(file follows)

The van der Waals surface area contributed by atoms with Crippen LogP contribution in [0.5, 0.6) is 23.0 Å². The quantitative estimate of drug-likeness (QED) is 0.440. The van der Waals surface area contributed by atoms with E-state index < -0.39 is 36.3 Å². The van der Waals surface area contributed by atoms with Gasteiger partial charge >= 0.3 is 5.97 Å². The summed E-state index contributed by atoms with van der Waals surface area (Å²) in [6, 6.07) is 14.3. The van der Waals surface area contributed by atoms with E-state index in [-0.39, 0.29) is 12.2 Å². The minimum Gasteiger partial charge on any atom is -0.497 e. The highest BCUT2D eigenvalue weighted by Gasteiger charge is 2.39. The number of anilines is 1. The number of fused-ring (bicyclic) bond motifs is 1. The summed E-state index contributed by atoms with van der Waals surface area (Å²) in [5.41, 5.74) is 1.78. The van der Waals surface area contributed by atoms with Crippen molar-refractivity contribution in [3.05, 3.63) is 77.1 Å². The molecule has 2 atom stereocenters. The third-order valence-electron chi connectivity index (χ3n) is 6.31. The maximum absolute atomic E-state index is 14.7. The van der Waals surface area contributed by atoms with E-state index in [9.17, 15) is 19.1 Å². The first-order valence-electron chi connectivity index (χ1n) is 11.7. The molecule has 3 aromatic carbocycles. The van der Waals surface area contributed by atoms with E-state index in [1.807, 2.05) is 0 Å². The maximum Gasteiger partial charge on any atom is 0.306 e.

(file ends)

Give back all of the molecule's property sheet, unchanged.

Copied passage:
The van der Waals surface area contributed by atoms with Crippen LogP contribution in [0.5, 0.6) is 23.0 Å². The quantitative estimate of drug-likeness (QED) is 0.440. The van der Waals surface area contributed by atoms with E-state index < -0.39 is 36.3 Å². The van der Waals surface area contributed by atoms with Gasteiger partial charge >= 0.3 is 5.97 Å². The summed E-state index contributed by atoms with van der Waals surface area (Å²) in [6, 6.07) is 14.3. The van der Waals surface area contributed by atoms with E-state index in [-0.39, 0.29) is 12.2 Å². The minimum Gasteiger partial charge on any atom is -0.497 e. The highest BCUT2D eigenvalue weighted by Gasteiger charge is 2.39. The number of anilines is 1. The number of fused-ring (bicyclic) bond motifs is 1. The summed E-state index contributed by atoms with van der Waals surface area (Å²) in [5.41, 5.74) is 1.78. The van der Waals surface area contributed by atoms with Crippen molar-refractivity contribution in [3.05, 3.63) is 77.1 Å². The molecule has 2 atom stereocenters. The third-order valence-electron chi connectivity index (χ3n) is 6.31. The maximum absolute atomic E-state index is 14.7. The van der Waals surface area contributed by atoms with E-state index in [9.17, 15) is 19.1 Å². The first-order valence-electron chi connectivity index (χ1n) is 11.7. The molecule has 3 aromatic carbocycles. The van der Waals surface area contributed by atoms with E-state index in [1.807, 2.05) is 0 Å². The maximum Gasteiger partial charge on any atom is 0.306 e.